There is always something to say about teaching French as a Second Language in Canada, but I feel that I have said enough. For now. Many thanks to those of you who joined the discussion.
At the moment I am embarked on a new topic in education; I am studying the 2005 document from the Ontario Ministry of Education and Training, Education for All:The Report of the Expert Panel on Literacy and numeracy Instruction for Students with Special Education Needs, Kindergarten to Grade 6. It is taking me some time to plough through it. I am looking at it as a teacher who might not only be expected to implement the document but look like she is implementing it. There is an awful lot about tracking and questionnaires in Education for All so I have been copying, modifying and creating my own versions of the kinds of tracking charts and questionnaires that seem called for. As I create them, I imagine myself as an elementary teacher doing her best to teach well and I try hard to think of ways to 1) make them work for the teacher and her students and 2) reduce the nuisance factor that so many new ideas have.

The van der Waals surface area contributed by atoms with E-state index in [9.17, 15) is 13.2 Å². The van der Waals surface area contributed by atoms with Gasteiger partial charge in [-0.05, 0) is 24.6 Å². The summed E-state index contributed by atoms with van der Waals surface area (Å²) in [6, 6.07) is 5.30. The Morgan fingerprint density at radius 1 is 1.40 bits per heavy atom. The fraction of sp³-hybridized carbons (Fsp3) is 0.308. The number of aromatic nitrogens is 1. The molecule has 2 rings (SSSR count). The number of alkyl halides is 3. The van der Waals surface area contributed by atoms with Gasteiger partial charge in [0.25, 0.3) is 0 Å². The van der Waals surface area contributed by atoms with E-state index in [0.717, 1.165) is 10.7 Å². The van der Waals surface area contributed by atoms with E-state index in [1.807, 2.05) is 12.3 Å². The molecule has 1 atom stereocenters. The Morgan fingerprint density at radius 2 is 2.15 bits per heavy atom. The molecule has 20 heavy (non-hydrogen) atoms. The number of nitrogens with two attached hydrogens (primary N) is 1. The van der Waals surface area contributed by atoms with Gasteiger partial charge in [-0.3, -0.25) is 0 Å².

This takes time, of course, and I will be willing to share my attempts with my readers and colleagues out there when I have finished. I have also gone back to an old hobby of mine, studying the brain. This sounds very impressive before I explain that I have done so little science that axons and dendrites were new concepts for me. It’s going to take me a while to grasp how the electrics in the brain work.
I am using a rather odd assortment of books to teach myself. The key book is The Human Brain Coloring Book by M. C. Diamond, A. B. Scheibel and L. M. Elson. This book has given me a whole new respect for colouring as a learning tool. There are others in the series and trust me, they aren’t for children. Check them out sometime.
I am also using Netter’s Concise Neuroanatomy. I bought it because the pictures were beautiful but it’s also a second opinion when the colouring book isn’t clear. Zen and the Brain by James Austin and Damasio’s The Feeling of What Happens make up my little library of reference books on the brain. The former I bought because Buddhism fascinates me and the latter because of my interest in consciousness. As I read them, I come across references to the brain and I work through the colouring book until I have a better understanding. Then I go back to the books. I keep a notebook with blank and ruled pages to sketch my own drawings and diagrams, record and integrate notes from the books and jot down questions for later.